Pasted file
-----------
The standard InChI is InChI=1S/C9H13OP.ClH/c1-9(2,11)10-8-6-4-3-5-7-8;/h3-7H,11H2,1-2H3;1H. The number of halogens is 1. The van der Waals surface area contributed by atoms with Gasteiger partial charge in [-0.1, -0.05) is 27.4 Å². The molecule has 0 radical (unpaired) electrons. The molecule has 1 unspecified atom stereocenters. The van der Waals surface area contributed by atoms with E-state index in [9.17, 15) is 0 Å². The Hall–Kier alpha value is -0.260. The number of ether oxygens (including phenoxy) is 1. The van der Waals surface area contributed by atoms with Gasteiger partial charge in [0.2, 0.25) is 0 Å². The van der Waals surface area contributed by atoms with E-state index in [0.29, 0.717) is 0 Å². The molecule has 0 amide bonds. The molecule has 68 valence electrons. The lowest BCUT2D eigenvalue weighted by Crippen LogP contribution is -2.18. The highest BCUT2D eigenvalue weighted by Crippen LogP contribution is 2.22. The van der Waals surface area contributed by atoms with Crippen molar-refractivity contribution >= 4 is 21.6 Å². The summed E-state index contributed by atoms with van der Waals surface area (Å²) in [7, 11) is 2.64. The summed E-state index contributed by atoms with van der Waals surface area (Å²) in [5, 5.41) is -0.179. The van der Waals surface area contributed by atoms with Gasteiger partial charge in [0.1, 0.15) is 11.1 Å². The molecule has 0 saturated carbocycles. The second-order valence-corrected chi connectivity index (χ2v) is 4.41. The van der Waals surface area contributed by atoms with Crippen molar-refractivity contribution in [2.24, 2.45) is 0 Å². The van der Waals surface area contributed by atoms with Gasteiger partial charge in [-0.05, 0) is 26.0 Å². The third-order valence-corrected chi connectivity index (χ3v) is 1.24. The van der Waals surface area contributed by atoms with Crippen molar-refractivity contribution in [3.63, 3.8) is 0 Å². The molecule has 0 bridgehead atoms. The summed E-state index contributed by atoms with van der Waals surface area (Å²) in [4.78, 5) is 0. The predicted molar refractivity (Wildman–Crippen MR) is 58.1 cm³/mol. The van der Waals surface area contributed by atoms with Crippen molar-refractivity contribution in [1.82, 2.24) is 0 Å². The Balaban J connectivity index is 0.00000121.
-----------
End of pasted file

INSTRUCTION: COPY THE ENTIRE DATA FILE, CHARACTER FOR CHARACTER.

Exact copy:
The standard InChI is InChI=1S/C9H13OP.ClH/c1-9(2,11)10-8-6-4-3-5-7-8;/h3-7H,11H2,1-2H3;1H. The number of halogens is 1. The van der Waals surface area contributed by atoms with Gasteiger partial charge in [-0.1, -0.05) is 27.4 Å². The molecule has 0 radical (unpaired) electrons. The molecule has 1 unspecified atom stereocenters. The van der Waals surface area contributed by atoms with E-state index in [9.17, 15) is 0 Å². The Hall–Kier alpha value is -0.260. The number of ether oxygens (including phenoxy) is 1. The van der Waals surface area contributed by atoms with Gasteiger partial charge in [0.2, 0.25) is 0 Å². The van der Waals surface area contributed by atoms with E-state index in [0.29, 0.717) is 0 Å². The molecule has 0 amide bonds. The molecule has 68 valence electrons. The lowest BCUT2D eigenvalue weighted by Crippen LogP contribution is -2.18. The highest BCUT2D eigenvalue weighted by Crippen LogP contribution is 2.22. The van der Waals surface area contributed by atoms with Crippen molar-refractivity contribution >= 4 is 21.6 Å². The summed E-state index contributed by atoms with van der Waals surface area (Å²) in [7, 11) is 2.64. The summed E-state index contributed by atoms with van der Waals surface area (Å²) in [5, 5.41) is -0.179. The van der Waals surface area contributed by atoms with Gasteiger partial charge in [0.1, 0.15) is 11.1 Å². The molecule has 0 saturated carbocycles. The second-order valence-corrected chi connectivity index (χ2v) is 4.41. The van der Waals surface area contributed by atoms with Crippen molar-refractivity contribution in [2.24, 2.45) is 0 Å². The van der Waals surface area contributed by atoms with Gasteiger partial charge in [-0.05, 0) is 26.0 Å². The third-order valence-corrected chi connectivity index (χ3v) is 1.24. The van der Waals surface area contributed by atoms with Crippen molar-refractivity contribution in [3.63, 3.8) is 0 Å². The molecule has 0 bridgehead atoms. The summed E-state index contributed by atoms with van der Waals surface area (Å²) in [4.78, 5) is 0. The predicted molar refractivity (Wildman–Crippen MR) is 58.1 cm³/mol. The van der Waals surface area contributed by atoms with Crippen molar-refractivity contribution in [1.82, 2.24) is 0 Å². The Balaban J connectivity index is 0.00000121.